A combination of things may be fostering the current slowness. The sharp rise in gasoline prices has recently reversed, but that, combined with the damage caused to pocketbooks by the end of the payroll tax holiday, has put a damper on consumer spending and tempered enthusiasm about the outlook.
Retail Sales are a case in point. The latest report covers March, where a decline in sales of 0.4 percent was seen. That fall was partly due to again-falling gasoline prices, but the weakness was widespread enough to cause a 0.1 percent fall without including those or auto sales. As well, both February and January figures were revised downward, too, with January also falling into negative territory. Over the past year, retail sales have now expanded by a scant 2.8 percent, the smallest such gain since 2009.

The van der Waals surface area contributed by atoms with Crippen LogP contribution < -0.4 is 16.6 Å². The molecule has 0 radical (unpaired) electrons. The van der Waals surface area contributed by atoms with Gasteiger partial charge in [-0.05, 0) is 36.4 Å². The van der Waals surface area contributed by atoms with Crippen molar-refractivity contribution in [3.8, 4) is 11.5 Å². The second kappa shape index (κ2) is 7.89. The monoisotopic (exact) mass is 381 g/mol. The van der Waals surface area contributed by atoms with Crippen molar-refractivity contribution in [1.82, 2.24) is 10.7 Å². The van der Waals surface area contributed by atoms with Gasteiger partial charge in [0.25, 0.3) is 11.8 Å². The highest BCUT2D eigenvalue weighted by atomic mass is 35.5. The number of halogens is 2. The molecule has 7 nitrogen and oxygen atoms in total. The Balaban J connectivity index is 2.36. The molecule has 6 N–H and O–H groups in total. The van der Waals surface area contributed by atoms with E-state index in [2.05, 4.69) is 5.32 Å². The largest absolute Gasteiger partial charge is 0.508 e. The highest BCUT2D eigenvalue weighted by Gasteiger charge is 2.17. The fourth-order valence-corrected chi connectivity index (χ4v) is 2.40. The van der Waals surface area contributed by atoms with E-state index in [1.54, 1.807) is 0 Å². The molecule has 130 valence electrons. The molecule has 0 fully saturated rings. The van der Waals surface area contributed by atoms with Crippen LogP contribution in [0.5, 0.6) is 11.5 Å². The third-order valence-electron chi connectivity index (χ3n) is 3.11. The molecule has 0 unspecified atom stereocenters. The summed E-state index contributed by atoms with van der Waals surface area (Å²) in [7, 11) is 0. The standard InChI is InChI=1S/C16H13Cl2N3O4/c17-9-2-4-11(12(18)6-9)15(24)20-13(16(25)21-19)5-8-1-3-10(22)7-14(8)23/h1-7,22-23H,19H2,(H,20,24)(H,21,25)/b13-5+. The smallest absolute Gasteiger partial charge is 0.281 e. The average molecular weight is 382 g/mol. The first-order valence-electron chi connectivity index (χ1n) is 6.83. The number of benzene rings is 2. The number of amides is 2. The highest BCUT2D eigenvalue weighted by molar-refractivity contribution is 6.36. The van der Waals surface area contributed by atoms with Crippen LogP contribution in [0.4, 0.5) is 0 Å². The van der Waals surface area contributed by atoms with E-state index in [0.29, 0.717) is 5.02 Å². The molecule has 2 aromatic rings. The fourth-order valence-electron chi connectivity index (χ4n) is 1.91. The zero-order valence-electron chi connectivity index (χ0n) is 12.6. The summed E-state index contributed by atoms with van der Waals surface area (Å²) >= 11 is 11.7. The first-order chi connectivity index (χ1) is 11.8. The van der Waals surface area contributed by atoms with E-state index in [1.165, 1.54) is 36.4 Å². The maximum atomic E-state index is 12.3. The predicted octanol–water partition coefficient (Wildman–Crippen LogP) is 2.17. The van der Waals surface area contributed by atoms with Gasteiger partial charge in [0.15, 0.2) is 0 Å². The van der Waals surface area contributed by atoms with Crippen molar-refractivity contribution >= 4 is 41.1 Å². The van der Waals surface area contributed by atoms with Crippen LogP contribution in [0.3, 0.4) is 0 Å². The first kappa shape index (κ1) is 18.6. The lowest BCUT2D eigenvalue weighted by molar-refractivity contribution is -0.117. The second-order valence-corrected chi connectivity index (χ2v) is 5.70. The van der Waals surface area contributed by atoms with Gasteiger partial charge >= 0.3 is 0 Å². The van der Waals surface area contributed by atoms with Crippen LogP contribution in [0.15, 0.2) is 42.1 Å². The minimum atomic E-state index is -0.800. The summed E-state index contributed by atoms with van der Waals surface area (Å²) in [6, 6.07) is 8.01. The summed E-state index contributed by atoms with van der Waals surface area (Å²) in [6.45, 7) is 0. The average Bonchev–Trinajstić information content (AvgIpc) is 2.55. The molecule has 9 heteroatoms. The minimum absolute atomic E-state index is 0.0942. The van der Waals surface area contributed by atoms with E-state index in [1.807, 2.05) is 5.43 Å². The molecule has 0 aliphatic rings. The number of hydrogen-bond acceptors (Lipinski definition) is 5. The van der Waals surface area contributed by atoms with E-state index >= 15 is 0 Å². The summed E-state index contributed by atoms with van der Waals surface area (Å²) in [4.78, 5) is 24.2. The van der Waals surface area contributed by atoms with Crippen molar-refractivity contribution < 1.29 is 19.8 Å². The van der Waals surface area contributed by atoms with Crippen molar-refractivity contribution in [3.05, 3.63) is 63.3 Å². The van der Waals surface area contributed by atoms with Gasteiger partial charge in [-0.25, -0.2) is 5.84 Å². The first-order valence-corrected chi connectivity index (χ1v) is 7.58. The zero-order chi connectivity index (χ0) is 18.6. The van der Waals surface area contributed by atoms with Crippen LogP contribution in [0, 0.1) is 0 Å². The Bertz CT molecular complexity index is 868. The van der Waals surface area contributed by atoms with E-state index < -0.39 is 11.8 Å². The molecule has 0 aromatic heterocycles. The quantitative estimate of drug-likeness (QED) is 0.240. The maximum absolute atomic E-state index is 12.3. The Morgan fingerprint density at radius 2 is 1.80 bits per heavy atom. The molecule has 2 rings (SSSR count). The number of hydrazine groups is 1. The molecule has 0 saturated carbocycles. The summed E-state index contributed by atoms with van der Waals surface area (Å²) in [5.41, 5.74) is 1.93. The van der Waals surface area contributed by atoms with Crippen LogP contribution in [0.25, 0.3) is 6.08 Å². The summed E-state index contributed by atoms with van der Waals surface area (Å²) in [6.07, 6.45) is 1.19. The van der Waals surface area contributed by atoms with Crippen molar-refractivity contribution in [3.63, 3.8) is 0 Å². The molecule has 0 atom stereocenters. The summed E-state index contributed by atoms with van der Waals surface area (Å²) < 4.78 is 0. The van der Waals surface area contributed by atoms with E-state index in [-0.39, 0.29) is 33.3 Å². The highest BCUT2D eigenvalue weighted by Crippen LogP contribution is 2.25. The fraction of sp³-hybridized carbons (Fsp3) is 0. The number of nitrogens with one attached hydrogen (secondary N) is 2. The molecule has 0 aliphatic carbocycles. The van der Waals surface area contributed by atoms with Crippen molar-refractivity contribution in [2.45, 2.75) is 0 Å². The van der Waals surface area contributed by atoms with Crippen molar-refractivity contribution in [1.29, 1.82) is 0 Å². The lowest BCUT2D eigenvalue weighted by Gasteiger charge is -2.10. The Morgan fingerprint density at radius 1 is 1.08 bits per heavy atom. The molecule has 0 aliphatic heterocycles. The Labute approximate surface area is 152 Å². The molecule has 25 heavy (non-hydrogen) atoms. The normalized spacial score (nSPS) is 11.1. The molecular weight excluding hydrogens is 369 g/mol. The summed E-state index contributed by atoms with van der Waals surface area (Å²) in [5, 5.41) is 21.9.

Consumer moods spent much of late last year on an improving bent, with the University of Michigan survey of Consumer Sentiment peaking when the November elections concluded. Since then, it’s been a roller coaster ride; a sharp fall in December due to concerns about the “fiscal cliff”, then an uphill trend for January, February and March. Reality seems to have set in again, and the preliminary reading of April Sentiment found a 6.3 point decline to a 72.3 mark for the index. If it holds for the full month, it will be the lowest level since last July, and not the kind you would expect to see if the economy was gaining steam.